Johnna, this is so beautifully written...and so full of truth! I have totally become dependant upon having my kids around me...I feel like I'm judged less with them near! And I have total panic attacks when we're not together. And then I'll have a moment or two, when I'm listening to music or taking pictures, and I'll remember how good it feels to just be me, too! It is such a difficult balance and right now I need to give my children so much of me. And I can only hope to remember who I am once they need me less.

And I can totally relate to finding connections here online. Goodness, there's just so much to comment on here...and I agree with Corinne, there's just too much that I relate to to touch on all of it. I'm just so glad to have met you!

Megan Gray on May 3, 2010 at 10:10 AM said...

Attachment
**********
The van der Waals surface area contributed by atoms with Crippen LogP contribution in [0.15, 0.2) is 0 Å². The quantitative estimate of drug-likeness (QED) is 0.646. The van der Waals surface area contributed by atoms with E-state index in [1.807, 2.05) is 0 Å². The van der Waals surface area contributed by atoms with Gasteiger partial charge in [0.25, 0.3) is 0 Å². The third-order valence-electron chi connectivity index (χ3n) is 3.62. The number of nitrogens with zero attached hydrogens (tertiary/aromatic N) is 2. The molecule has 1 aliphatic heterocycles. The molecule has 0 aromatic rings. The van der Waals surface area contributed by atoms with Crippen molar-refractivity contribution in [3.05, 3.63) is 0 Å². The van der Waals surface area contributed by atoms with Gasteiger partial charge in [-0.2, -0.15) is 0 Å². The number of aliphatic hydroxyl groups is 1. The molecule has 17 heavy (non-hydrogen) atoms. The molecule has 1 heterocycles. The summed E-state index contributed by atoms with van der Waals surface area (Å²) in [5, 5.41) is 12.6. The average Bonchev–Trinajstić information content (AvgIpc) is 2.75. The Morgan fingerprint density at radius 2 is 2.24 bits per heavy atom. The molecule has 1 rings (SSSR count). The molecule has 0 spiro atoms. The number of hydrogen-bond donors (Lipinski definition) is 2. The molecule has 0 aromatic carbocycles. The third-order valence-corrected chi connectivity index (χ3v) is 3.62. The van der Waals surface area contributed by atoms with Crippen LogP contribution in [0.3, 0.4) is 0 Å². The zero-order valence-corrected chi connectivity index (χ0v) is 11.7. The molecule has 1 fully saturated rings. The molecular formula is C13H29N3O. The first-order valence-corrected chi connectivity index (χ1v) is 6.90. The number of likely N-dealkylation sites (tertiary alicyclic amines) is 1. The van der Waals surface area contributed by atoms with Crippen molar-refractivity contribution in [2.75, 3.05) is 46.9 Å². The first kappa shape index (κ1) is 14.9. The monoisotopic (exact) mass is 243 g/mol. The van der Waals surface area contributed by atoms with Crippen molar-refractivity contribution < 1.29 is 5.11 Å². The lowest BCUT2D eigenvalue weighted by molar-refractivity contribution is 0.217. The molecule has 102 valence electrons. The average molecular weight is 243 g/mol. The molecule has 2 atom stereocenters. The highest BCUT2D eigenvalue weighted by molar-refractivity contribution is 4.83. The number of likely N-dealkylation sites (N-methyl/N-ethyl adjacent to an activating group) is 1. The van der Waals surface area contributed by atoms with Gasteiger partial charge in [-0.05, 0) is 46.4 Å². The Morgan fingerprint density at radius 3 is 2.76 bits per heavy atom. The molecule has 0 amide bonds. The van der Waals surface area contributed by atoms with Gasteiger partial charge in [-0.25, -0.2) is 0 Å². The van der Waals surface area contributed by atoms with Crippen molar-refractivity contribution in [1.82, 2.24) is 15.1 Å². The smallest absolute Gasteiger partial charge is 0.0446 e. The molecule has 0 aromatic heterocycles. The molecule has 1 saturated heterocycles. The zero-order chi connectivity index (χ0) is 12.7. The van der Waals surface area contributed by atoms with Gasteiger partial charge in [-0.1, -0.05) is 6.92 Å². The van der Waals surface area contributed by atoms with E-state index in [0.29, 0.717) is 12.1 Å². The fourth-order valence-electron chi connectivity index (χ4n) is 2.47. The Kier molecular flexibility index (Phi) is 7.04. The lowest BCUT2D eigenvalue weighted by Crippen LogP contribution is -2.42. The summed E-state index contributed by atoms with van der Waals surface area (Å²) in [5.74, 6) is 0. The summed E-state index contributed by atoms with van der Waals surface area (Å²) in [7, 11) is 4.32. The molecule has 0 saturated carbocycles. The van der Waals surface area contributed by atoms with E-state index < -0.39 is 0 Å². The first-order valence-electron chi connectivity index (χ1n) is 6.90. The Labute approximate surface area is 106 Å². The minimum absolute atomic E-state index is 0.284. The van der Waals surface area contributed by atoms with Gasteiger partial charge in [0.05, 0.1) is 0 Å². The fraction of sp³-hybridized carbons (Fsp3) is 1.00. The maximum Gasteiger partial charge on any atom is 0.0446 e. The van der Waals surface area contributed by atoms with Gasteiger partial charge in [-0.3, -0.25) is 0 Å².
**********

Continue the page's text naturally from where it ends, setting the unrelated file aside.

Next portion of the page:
I just found your blog via Coffee Shop and I am so glad I did. I could not agree more with this post! I am now just finding people who I can connect with as a mother and as a wife. I am 26 with a 2 yr old and a 3 yr old and it is definitely hard for me to find friends that understand me and my life. And at times I too have felt boxed in and sad that I did not know who I was anymore but as the kids grow so do I. It's because of my kids that I have truly found what makes me happy and what my passions are. I could would not be the person I am today without them and without my husband. Thanks so much for sharing your thoughts. :)

Rheanne said...

Johnna, your walk is your walk but in saying that I am walking my walk along side of you. There are many ways in which we are diffent but still I am walking right beside you. It is so easy to judge and be judged by those in our physical world but in our online world, people only know what we show them and therefore are more accepting of us.